Event Title

Exhaustive Definite Foreknowledge and Divine Risk in the Writings of Richard Rice

Location

Seminary Commons

Start Date

5-2-2016 10:30 AM

End Date

5-2-2016 11:00 AM

Description

In this poster I study the problem of God’s exhaustive definite foreknowledge of future free choices and divine risk in the writings of Richard Rice. Rice argues that affirming divine exhaustive definite foreknowledge of future free choices denies God the experience of taking genuine risk. According to him, in creating morally free beings with the capacity to love involves risk and this implies that God acknowledged the risk of our disobedience. This was a risk God undertook, because without this our obedience would not have expressed personal love for Him. In spite of the risk God freely dedicated Himself to creating and foreknowing the freedom of morally free agents despite lacking the foreknowledge of our future free choices. Rice argues that the Open View permits us to ascribe risk to God since love involves risk. Based on Rice’s view, I seek to answer two questions: Does God’s absolute definite foreknowledge of free choices in the incarnation mean God did not risk? Does divine risk mean lack of certainty of future free choices?

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Feb 5th, 10:30 AM Feb 5th, 11:00 AM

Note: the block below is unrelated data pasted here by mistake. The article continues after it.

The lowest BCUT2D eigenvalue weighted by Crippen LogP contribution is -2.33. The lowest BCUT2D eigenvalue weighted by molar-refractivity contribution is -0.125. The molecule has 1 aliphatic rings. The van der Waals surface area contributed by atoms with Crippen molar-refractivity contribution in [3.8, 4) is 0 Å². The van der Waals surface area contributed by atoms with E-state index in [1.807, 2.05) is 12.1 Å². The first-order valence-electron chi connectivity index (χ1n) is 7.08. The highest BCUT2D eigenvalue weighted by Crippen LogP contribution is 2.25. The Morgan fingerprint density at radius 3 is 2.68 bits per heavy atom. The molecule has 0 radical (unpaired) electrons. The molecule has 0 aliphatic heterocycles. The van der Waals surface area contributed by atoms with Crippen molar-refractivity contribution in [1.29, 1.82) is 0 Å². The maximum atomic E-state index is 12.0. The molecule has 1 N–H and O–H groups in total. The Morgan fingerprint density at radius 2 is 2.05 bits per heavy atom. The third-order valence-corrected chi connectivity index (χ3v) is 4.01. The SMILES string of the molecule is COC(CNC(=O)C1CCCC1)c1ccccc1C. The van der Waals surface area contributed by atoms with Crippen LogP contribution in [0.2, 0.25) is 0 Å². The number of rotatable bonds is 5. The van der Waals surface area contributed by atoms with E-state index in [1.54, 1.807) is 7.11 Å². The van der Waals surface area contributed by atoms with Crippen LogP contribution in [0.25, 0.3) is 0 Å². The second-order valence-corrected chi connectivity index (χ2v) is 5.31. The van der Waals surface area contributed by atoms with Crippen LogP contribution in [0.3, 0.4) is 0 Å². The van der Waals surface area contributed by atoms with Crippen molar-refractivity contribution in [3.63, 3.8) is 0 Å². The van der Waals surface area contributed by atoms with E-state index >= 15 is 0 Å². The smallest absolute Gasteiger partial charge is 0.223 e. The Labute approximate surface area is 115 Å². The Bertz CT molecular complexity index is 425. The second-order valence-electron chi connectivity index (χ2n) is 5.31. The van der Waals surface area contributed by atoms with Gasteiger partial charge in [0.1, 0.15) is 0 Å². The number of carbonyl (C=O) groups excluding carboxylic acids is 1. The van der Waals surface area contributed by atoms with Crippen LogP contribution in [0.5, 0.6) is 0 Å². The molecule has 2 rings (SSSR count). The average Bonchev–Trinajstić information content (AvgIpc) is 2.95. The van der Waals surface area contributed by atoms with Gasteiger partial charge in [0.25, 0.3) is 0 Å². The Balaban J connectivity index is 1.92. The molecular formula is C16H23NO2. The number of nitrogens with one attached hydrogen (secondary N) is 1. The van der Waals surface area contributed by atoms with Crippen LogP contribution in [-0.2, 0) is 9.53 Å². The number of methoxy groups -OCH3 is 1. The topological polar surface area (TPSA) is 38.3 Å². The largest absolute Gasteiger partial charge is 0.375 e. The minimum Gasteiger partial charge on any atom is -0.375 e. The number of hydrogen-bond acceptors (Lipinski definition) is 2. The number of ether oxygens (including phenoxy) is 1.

Exhaustive Definite Foreknowledge and Divine Risk in the Writings of Richard Rice

Seminary Commons

In this poster I study the problem of God’s exhaustive definite foreknowledge of future free choices and divine risk in the writings of Richard Rice. Rice argues that affirming divine exhaustive definite foreknowledge of future free choices denies God the experience of taking genuine risk. According to him, in creating morally free beings with the capacity to love involves risk and this implies that God acknowledged the risk of our disobedience. This was a risk God undertook, because without this our obedience would not have expressed personal love for Him. In spite of the risk God freely dedicated Himself to creating and foreknowing the freedom of morally free agents despite lacking the foreknowledge of our future free choices. Rice argues that the Open View permits us to ascribe risk to God since love involves risk. Based on Rice’s view, I seek to answer two questions: Does God’s absolute definite foreknowledge of free choices in the incarnation mean God did not risk? Does divine risk mean lack of certainty of future free choices?